Communication in social insects usually serves the good of the whole society and thus increases the inclusive fitness of all individuals. Hence, cheating and dishonesty are not expected when nestmates are to be alarmed or recruited to food sources. However, kin selection predicts a conflict of interest among individuals about the partitioning of reproduction. Dishonest communication may then be advantageous. Workers usually do not lay eggs in the presence of a fertile queen, but in many species they do so when the queen is removed. This effect has been explained by manipulative, i.e. dishonest, queen control or honest fertility signalling. Numerous studies have documented qualitative and quantitative differences in the pheromone blends of reproductives and non-reproductives. We examine these data for signs of honest signalling, conflict and manipulation.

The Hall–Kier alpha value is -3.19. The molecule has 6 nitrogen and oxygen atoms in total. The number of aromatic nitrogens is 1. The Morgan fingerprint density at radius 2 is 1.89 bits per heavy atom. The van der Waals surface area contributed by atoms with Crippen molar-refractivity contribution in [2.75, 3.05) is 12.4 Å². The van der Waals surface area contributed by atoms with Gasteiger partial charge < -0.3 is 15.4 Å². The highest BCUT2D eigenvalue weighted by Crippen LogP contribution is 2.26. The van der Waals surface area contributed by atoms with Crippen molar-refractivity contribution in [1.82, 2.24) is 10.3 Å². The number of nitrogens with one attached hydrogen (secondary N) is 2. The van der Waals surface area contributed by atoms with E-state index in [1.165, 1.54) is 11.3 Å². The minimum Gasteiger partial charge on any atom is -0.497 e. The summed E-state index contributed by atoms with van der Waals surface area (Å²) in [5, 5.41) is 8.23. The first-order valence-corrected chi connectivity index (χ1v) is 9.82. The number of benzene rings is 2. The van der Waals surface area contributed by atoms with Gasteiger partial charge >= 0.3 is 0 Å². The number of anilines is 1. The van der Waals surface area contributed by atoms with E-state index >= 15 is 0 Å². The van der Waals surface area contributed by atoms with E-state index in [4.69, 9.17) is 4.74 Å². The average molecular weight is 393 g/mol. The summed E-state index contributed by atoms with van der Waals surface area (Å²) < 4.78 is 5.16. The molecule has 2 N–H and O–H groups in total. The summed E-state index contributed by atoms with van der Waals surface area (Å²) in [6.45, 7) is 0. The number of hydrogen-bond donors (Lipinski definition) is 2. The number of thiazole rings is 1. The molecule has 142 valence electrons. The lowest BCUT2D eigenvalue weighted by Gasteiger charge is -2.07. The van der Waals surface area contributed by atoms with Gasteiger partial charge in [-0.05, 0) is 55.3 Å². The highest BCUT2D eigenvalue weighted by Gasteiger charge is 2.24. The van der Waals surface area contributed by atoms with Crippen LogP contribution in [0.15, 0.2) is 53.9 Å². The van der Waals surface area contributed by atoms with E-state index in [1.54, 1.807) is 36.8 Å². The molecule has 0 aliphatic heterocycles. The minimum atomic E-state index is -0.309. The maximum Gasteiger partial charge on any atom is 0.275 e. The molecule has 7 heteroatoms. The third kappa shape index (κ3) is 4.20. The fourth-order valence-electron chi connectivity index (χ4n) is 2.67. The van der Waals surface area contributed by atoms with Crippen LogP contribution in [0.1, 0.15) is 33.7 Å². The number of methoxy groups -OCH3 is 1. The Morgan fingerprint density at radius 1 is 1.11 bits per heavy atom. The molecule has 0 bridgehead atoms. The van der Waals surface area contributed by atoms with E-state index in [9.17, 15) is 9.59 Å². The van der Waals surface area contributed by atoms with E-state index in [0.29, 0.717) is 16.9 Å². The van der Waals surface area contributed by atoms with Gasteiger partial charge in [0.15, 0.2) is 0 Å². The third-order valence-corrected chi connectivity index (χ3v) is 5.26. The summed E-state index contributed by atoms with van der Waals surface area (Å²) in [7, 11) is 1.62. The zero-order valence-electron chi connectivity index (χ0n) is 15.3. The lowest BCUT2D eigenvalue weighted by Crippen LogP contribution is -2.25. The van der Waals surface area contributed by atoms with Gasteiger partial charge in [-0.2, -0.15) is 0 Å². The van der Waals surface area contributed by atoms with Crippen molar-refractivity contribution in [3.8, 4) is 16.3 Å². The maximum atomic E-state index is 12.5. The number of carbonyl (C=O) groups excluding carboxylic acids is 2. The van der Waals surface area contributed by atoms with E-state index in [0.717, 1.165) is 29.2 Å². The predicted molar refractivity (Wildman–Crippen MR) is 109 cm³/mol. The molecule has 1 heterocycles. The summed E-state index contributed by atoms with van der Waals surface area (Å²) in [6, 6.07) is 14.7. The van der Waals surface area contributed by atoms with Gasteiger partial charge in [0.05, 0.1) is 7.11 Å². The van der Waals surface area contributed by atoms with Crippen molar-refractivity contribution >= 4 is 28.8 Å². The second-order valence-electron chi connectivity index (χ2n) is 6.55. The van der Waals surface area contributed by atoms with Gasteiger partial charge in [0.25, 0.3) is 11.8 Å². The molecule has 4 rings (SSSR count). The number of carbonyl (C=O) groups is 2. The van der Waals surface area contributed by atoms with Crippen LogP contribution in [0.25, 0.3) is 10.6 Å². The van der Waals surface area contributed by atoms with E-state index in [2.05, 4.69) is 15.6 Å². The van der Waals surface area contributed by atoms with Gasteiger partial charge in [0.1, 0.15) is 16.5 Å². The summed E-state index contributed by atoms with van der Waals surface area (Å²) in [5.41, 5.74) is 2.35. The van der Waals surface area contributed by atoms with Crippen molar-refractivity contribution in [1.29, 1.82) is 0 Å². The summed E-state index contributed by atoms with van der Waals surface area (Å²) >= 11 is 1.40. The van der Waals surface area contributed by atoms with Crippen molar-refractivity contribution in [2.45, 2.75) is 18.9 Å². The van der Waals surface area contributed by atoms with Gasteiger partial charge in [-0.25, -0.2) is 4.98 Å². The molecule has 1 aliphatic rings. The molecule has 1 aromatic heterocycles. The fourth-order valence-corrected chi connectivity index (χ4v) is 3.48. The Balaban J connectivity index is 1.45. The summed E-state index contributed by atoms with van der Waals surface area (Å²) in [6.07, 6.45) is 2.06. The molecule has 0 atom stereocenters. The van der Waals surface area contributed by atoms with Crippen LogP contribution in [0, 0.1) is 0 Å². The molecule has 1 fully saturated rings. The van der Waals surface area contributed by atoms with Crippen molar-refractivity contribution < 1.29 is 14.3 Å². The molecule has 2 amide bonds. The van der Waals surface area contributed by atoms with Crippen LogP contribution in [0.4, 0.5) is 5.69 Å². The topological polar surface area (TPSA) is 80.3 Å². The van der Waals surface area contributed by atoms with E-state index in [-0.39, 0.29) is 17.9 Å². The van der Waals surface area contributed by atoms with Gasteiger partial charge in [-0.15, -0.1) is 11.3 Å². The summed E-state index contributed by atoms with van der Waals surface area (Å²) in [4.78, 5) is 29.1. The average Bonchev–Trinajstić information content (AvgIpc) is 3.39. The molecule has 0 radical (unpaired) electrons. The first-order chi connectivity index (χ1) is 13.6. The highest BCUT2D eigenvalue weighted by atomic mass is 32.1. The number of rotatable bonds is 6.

Journal of Experimental Biology, 2009, Vol 212, Issue Pt 12, p. 1775-9